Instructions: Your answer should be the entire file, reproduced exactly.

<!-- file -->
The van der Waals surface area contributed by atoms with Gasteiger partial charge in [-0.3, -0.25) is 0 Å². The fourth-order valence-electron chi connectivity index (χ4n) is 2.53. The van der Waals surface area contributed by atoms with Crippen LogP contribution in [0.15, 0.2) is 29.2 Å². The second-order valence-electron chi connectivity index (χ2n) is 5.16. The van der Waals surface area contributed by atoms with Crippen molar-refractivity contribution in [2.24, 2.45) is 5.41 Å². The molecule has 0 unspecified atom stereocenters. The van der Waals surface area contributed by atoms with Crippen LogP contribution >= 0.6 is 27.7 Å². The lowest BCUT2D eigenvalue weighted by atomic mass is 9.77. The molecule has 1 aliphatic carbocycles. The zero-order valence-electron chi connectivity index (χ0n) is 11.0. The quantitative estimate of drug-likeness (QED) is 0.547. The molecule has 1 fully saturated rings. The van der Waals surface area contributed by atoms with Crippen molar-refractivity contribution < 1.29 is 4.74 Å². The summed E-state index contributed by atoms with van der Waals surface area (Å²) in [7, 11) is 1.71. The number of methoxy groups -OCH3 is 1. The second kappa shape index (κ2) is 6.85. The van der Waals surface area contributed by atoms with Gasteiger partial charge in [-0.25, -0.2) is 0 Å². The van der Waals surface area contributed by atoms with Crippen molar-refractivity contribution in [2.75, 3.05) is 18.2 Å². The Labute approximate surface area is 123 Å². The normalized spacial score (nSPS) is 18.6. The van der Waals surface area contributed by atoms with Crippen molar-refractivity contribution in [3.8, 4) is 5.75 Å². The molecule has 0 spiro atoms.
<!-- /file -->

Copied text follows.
The van der Waals surface area contributed by atoms with Gasteiger partial charge in [-0.3, -0.25) is 0 Å². The fourth-order valence-electron chi connectivity index (χ4n) is 2.53. The van der Waals surface area contributed by atoms with Crippen LogP contribution in [0.15, 0.2) is 29.2 Å². The second-order valence-electron chi connectivity index (χ2n) is 5.16. The van der Waals surface area contributed by atoms with Crippen molar-refractivity contribution in [2.24, 2.45) is 5.41 Å². The molecule has 0 unspecified atom stereocenters. The van der Waals surface area contributed by atoms with Crippen LogP contribution >= 0.6 is 27.7 Å². The lowest BCUT2D eigenvalue weighted by atomic mass is 9.77. The molecule has 1 aliphatic carbocycles. The zero-order valence-electron chi connectivity index (χ0n) is 11.0. The quantitative estimate of drug-likeness (QED) is 0.547. The molecule has 1 fully saturated rings. The van der Waals surface area contributed by atoms with Crippen molar-refractivity contribution < 1.29 is 4.74 Å². The summed E-state index contributed by atoms with van der Waals surface area (Å²) in [7, 11) is 1.71. The number of methoxy groups -OCH3 is 1. The second kappa shape index (κ2) is 6.85. The van der Waals surface area contributed by atoms with Gasteiger partial charge in [-0.25, -0.2) is 0 Å². The van der Waals surface area contributed by atoms with Crippen molar-refractivity contribution in [2.75, 3.05) is 18.2 Å². The Labute approximate surface area is 123 Å². The normalized spacial score (nSPS) is 18.6. The van der Waals surface area contributed by atoms with Crippen molar-refractivity contribution in [3.8, 4) is 5.75 Å². The molecule has 0 spiro atoms.